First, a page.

Nicholas Bruno and Tyler Yagman, who identified themselves as third-year law students at Hofstra University’s Maurice A. Deane School of Law in New York were among the signatories to the April comment letter and the only respondents to the SEC’s request for comment on its December 2020 announcement to advocate for mandatory training and certification exams. Their rationale: just as human mistakes due to ignorance can cause the loss or theft of a digital asset, the right knowledge can mitigate those risks. “The Co-Authors propose the SEC require broker-dealers dealing digital assets to train employees at minimum annually,” write the authors adding that the training should be on mitigation of reasonably preventable attacks stemming from human error, lack of technological accuracy, and blatant carelessness. They go on to propose the SEC create a “unique licensing examination for principals, registered representatives, as well as other relevant employees of a broker-dealer who want to engage in digital asset trading and storage,” The authors suggest that the exam include questions on the technology underpinning cryptoassets and hypothetical risk scenarios about compliance, general trading, and storage of digital assets. Because the digital asset space is quickly evolving continuing education should also be required, they say. Bruno and Yagman also co-chair the blockchain subcommittee of the New York City Bar Association’s Informational Technology and Cyber Law Committee. The other authors of the letter were Philip Dursey, David Ackerman, and Ariel Deschapell. Dursey is the founder of Keyed, a London-based cryptocurrency security consultancy while Ackerman, an attorney, is the regulatory subject content expert at NICE and NICE Actimize. Deschapell is the head of engineering at Lincoln Network. The authors declined to comment for this article.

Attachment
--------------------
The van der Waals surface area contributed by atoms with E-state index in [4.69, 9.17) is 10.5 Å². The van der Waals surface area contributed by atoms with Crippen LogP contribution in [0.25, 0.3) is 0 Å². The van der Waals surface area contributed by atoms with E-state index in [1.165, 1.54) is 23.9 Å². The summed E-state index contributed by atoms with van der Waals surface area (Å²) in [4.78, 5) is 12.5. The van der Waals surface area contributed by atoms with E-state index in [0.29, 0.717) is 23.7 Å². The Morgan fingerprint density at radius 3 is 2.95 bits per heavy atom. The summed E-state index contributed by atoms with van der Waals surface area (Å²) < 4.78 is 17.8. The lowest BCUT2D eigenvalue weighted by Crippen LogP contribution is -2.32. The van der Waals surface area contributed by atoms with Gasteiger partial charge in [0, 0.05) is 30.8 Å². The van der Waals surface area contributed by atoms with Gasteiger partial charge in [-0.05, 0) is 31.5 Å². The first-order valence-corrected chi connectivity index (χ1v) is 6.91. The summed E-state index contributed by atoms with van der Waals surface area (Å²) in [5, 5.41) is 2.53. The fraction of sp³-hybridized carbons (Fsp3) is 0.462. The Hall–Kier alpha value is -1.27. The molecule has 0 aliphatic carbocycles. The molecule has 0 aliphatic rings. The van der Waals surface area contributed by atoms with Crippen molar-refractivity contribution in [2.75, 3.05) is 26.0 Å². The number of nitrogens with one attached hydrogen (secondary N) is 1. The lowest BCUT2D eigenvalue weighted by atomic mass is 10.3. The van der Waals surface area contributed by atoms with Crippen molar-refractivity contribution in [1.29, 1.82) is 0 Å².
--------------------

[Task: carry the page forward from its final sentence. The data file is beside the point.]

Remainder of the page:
Bowing to industry pressure for regulatory clarity, the SEC decided to allow broker-dealers to safekeep digital securities through separate special-purpose broker-dealers (SPBDs) following specific oversight rules. The SEC would work with the Financial Industry Regulatory Authority, the broker-dealer watchdog, to approve the new member applications of SPBDs, leading market players to be concerned about potential delays. The consensus of those responding to the SEC’s request for comment on its December 2020 announcement is that the regulatory agency is unfairly highlighting digital assets as riskier than other asset classes and creating SPBDs would be too expensive. That same rationale appears to be the case when it comes to requiring certification and training of crypto securities trading and operations professionals. “Larger broker-dealers and other financial institutions might be okay with certification and training requirements as they have deep pockets to meet the additional cost within their compliance infrastructure, but smaller firms might think the requirements are cost prohibitive,” Todd Kornfeld, an attorney specializing in blockchain and capital markets at Troutman Pepper in New York tells FinOps Report. “Likewise, some institutional investors might be happier with required certification or education programs, while others might not feel the need.”